January 21, 2017
World Law and Reciprocity
After 75 years with a system of global norms that America created, many around the world are challenging these norms. "International laws" are treaties agreed to by nations and "norms" are behaviors believed beneficial to all who practice them. However, global norms and treaties are voided when one side violates the agreements. During World War II, because Germany, the US, and Britain were all signatories to the Geneva Conventions, they all abided by humane rules validated by regular Red Cross inspections. Reciprocity was key.
Because Germany and the Soviet Union were not signatories of the convention, they were equally savage in their treatment of each other?s prisoners of war.
Our own country is based on lawful behavior requiring reciprocity. The citizens obey their officials, including their courts, usually without the government resorting to force. It is understood that we elect our officials regularly and (for the most part) in a system that discourages corruption. We expect our support for our elected leaders to be reciprocated by fairness and diligence on their part.
Some in the Western World are so accustomed to this tacit reciprocity that we expect everyone else in the world to behave the same way. Governments in Europe convinced their citizens that taking in refugees of another culture fleeing the horrors of civil war is the right thing to do. They assumed that people fleeing for their lives are mostly middle class families like their own, which would ultimately benefit their host countries. Would the countries from which they fled take in Europeans if they were refugees? I do not see reciprocity here.
Europe?s intentions were admirable but their assumptions were wrong. Only a small percentage of refugees to Europe were middle-class Syrian families; instead, they represented the enormous youth bulge (male) fleeing the overpopulated and ill-run Muslim world and Africa. These young men have few marketable skills, are testosterone poisoned, growing up in sick cultures that teach scorn for women, and the superiority of the currently ascendant militant Islam. There is no reciprocity of respect and obedience for the culture and laws of their new countries. Despite restrictions on press coverage, the 2016 New Year?s Eve rape riots throughout Europe alerted everyone to reality. America?s refugees are better vetted and are easier to absorb.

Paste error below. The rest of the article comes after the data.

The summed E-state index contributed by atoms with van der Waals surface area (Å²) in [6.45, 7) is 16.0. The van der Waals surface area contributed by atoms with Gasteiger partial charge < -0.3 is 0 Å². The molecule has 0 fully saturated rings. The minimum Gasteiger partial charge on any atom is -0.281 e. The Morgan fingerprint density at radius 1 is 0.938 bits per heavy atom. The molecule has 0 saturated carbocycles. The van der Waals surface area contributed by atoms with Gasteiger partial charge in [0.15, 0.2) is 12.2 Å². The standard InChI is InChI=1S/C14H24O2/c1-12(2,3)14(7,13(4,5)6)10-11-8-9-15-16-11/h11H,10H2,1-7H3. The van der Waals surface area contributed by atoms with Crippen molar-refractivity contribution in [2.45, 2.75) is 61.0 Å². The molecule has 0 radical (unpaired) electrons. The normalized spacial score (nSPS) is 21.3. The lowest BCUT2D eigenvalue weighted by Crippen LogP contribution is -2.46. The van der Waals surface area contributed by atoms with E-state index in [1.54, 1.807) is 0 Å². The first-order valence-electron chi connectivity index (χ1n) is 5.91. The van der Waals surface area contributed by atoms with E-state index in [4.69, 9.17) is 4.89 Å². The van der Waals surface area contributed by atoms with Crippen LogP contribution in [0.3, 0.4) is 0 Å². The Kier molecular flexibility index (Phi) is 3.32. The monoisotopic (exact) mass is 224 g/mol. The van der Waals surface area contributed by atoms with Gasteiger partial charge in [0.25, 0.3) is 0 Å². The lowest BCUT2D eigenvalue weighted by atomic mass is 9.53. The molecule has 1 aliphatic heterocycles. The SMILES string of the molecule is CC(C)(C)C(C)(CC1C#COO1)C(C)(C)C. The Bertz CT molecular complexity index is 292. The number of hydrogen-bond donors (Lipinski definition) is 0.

Hospital emergency room personnel in Germany are being overwhelmed by migrants with ailments not seen for a century in Europe. Young men refuse to see a woman doctor, insult and assault nurses, and then erupt in fury when given prescriptions that they must pay for. Other public institutions are trashed and endemic rioting is always aimed at the defenseless (women). They don?t know better, but Europeans do. There can be no reciprocity between two such different civilizations.
The lack of reciprocity was seen when Italy fawned over visiting Iranian president Rouhani, coming to do business (they hoped). The Italians honored him at a banquet but covered up their world-famous nude sculptures from antiquity and the Renaissance lest they "offend" a prudish Muslim. One sarcastic Italian critic noted that these sculptures, many of them missing arms (Venus) or other body parts should not offend a Muslim at all. They look just like the victims of Iran?s penal system that hacks off hands and feet. The French, to their credit, held no banquet for him because Rouhani might be offended by wine. No wine, no banquet, no groveling.
Would any European going to a Muslim-ruled state find reciprocal concern for their culture? Would an Iranian or Saudi official shake the hand of a woman lawmaker? Would they permit a woman to come to their country wearing the clothing customary in her culture? They would not. Reciprocity is not considered.
A High School in Mason, Ohio, tried to hold a "hijab day" asking girls to wear a headscarf (hijab) for an entire school day followed by "reflection and discussion." Would any Muslim state hold a "hijab-free day" to reflect on Western values? Fortunately, officials came to their senses and the event was cancelled.
Without reciprocity, there can be no true concept of global law.
Dr. Laina Farhat-Holzman is a historian, lecturer, and author of God's Law or Man's Law. You may contact her at Lfarhat102@aol.com or www.globalthink.net.